$114 fine if your music can be heard 25 feet away

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If you’re the type to drive with your music blaring, you might want to avoid Florida (although you should probably avoid Florida anyway). Affiliated to the BNC NBC 6 South Florida reports that a new state law went into effect July 1 that could affect many drivers, especially those who love music.

The new law essentially makes it illegal to play loud music in your car if the music can be heard 25 feet away. This means that a police officer sitting behind you in traffic can ticket you if they hear your music from inside their patrol car. The law is getting tougher on places like schools and churches.

The law becomes murky, however, when you enter it. The whole reason behind the law is the claim that drivers who listen to music too loudly cannot hear emergency vehicles. Of course, emergency vehicles are also exempt from the law. The gray area, however, is the part of the law that exempts commercial or political “sound devices” (316.3045 paragraph 3). It seems to mean I’ll get a ticket for playing Kendrick Lamar too loud, but a guy promoting his carpet cleaning business through a sound system or a megaphone or a political candidate driving around with his speakers shouting “vote for me” would not be touched.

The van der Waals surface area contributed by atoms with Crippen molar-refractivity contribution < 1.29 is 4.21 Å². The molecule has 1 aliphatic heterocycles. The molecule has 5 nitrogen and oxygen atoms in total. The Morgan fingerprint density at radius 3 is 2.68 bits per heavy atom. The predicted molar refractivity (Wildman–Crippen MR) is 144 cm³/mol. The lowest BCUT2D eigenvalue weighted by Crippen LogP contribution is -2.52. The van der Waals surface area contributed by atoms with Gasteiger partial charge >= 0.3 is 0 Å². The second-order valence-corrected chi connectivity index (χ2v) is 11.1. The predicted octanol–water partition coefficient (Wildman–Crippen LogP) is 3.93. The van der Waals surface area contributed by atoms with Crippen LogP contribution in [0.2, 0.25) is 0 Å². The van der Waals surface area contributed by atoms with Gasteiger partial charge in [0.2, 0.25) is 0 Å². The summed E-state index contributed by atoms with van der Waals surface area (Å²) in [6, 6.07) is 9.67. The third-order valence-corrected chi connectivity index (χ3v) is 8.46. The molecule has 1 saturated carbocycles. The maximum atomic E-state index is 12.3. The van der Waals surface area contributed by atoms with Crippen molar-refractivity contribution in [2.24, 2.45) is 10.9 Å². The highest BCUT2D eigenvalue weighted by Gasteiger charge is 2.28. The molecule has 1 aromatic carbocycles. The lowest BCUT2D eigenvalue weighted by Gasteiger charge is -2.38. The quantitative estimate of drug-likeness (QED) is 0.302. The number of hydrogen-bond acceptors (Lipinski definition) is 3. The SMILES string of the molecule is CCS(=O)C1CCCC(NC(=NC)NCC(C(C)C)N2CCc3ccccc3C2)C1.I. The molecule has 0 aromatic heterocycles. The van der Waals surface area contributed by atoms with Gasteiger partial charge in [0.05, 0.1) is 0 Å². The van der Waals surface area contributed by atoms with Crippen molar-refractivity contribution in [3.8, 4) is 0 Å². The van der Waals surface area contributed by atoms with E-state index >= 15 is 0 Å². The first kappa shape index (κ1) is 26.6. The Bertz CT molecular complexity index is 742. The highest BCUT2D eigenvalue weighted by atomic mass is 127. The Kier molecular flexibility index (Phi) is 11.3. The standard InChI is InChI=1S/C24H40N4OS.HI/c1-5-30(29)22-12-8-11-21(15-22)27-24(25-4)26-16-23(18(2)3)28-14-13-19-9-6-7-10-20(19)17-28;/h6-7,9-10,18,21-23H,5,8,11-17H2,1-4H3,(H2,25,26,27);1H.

This has the potential to get ugly. Note that Florida lawmakers attempted to enact a similar law in 2012. But the state Supreme Court rejected it, saying that people have the right to play loud music and that the law was too intrusive. This law also opens the doors for many cops to bother people just because. Who’s to say they’re right or wrong when they say you’re 25 feet away and they can hear you? This will be an excuse to arrest someone for finding other violations.

As one frustrated person said Facebook regarding the new law: “Are all departments going to have a device that registers the correct decibel level either at the time of the complaint or while observing the event? Or are we gonna try, tested and true “Cop said it so it must be true?”

Other states have noise laws. California has the Noise Act of 1973 and Massachusetts has a noise violation if a sound is greater than 10db. However, none are as small and wide as Florida’s.